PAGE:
This is the interview we did for the water-cycle group during the visit on Texel. We spoke with Nico Tessel, an employee of the HHNK on Texel. Nico is responsible for the water management & treatment on the island and we met him on the water treatment plant Everstekoog were we also had an interesting guiding tour.
1. What is your current function within the HHNK and for how long do you have this position?
I am just a technical employee and I have no specific function, it is very omnifarious. I am responsible for the water management as well as the treatment plant we’re now at. I have been doing this for 3 years now, before this I worked in Noord-Holland, also in a water management function.
2. I have some other questions regarding our research..
- How does HHNK cooperate with the municipality of Texel?
Well, we supposed to cooperate but in practice this only happens in cases of emergency, for example flooding. In recent times of extensive rainfall we worked together with the municipality to minimize the effects and I am quite satisfied with this cooperation.
However, the municipality does not have a money tree on the Island. This means that there’s too little budget to really cooperate in making the system more efficient.
- What are the most important actors in the water system on the island?
PWN for drinking water, municipality as owner of the sewage system and the HHNK for water treatment and maintenance of the pipeline. The provincial government has no influence on the water system on Texel.
- What is the capacity of drinking water storage on the island?
You should ask PWN because I am not sure, but I think a supply for 3 days is needed.
-What rules and regulations are important in the system as far as you concern?
I don’t exactly know which rules and regulations are important but I do know that we have to monitor the quality of the treated water. Every 14 days we send samples to Hoorn were the quality is checked.
3. So what do you think are the biggest disadvantages of the current water system on Texel?
The biggest problem for now is, as you also pointed out, the lack of clear separation between rainwater and waste-water from the houses; these both end up in the sewage system. On a rainy day as today a lot of water is coming into the treatment plant of which a large part consists of rain water that does not actually have to be cleaned. The rainwater should be captured separately and stored as fresh water supply for agriculture.
Another problem in the current treated water is the residue of medicines used by people. With current methods it is too expensive too also take this residue out. This means that the water cannot be reused for drinking water purposes.
4. What do you think of a self-sustaining Island and what would you expect of a future self-sufficient water system on the Island?
Well, Texel was self-sufficient in terms of water 30 years ago.. But because of rising tourist numbers we could not fulfil the demands during summer anymore. This makes the pipeline necessary nowadays. In order to become self-sufficient a solution for the peak moments during the tourist season should be found.
Furthermore, I don’t know what to expect of a future self-sufficient system; I think things are already well arranged here on Texel, except for the sewage system which is outdated at some parts. Next to the water treatment plant a zonneweide (a parcel filled with PV-panels) will be built soon. This will consist of 3000 PV-panels and is also contributing to a more self-sustaining future.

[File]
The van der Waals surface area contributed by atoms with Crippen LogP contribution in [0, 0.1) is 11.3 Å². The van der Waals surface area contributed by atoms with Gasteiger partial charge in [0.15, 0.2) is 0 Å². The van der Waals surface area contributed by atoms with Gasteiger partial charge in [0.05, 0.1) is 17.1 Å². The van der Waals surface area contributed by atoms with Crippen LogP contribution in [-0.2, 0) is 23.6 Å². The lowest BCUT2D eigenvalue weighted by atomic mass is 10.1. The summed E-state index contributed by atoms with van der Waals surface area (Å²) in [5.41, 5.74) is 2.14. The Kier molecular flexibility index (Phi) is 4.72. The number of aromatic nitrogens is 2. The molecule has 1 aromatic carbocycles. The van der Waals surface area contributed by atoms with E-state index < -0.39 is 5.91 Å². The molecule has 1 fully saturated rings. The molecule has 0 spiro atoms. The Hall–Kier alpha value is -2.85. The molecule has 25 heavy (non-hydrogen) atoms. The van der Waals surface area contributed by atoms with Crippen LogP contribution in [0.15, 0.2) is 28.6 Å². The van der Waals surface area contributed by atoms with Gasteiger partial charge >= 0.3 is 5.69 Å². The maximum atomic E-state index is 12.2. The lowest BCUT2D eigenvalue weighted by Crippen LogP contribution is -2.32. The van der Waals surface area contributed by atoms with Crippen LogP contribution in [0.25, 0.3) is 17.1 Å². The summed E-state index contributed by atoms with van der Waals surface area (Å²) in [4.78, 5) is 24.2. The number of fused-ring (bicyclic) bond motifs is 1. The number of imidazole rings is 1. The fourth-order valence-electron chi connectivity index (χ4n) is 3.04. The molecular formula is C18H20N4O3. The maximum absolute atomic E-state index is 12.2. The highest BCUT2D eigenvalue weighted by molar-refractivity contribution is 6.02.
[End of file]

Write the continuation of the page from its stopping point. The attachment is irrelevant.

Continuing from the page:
*We also had contact with PWN, the drinking water company. They told in the email that a self-sufficient water system on the island would be very impractical because of the big peak demand during tourist season. This is economically unfeasible and would require a treatment plant with a big overcapacity. We should look at the following regulations that will confirm the complexity: leveringszekerheidwetgeving in the Drinkwaterwet and the Drinkwaterbesluit.
5. Other things that became clear during the visit or are interesting regarding our sub-system.
The ditch-system acts as one big water buffer. The water level in winter is on average 40cm lower than during summer. In February they start stacking the water in the ditches by means of 900 locks (of which only 56 are automated) to create this buffer and allow a natural stream. This water is then used in the summer to irrigate the land.
The cane in the ditches has multiple functions. It has an important function in the ecosystem of the island, providing a habitat for many organisms. The cane also helps strengthen the banks of the ditches. Another interesting reason why we want the cane to be in the ditches is the fact that it stops evaporation of the precious water. Because we use the ditch system as water buffer we want it to stay there. Without the cane protecting the water from the sun, up to 1cm of water a day could evaporate.
Every larger city has a storage tank for the wastewater of the households before it is transported to the treatment plant Everstekoog. The smaller villages have a tank of 20m3, the biggest town Den Burg 100m3. The water is sent to the treatment plant from these tanks according to the amount of water inside. This allows a changing distribution of waste water, according to the intensity that is required. This is a very useful feature.
The treated water can be released in 2 directions and this effluent is powered by 2 pumping stations on both sides of the island. The flowrate can be up to 350m3/minute.
Houses and smaller communities that are far away from the cities are not connected to the centralized sewage system. A total of 11 smaller IBA’s (small scale water treatment facility) accommodates the treatment of the waste water here.
- Interview by Jesper Goorden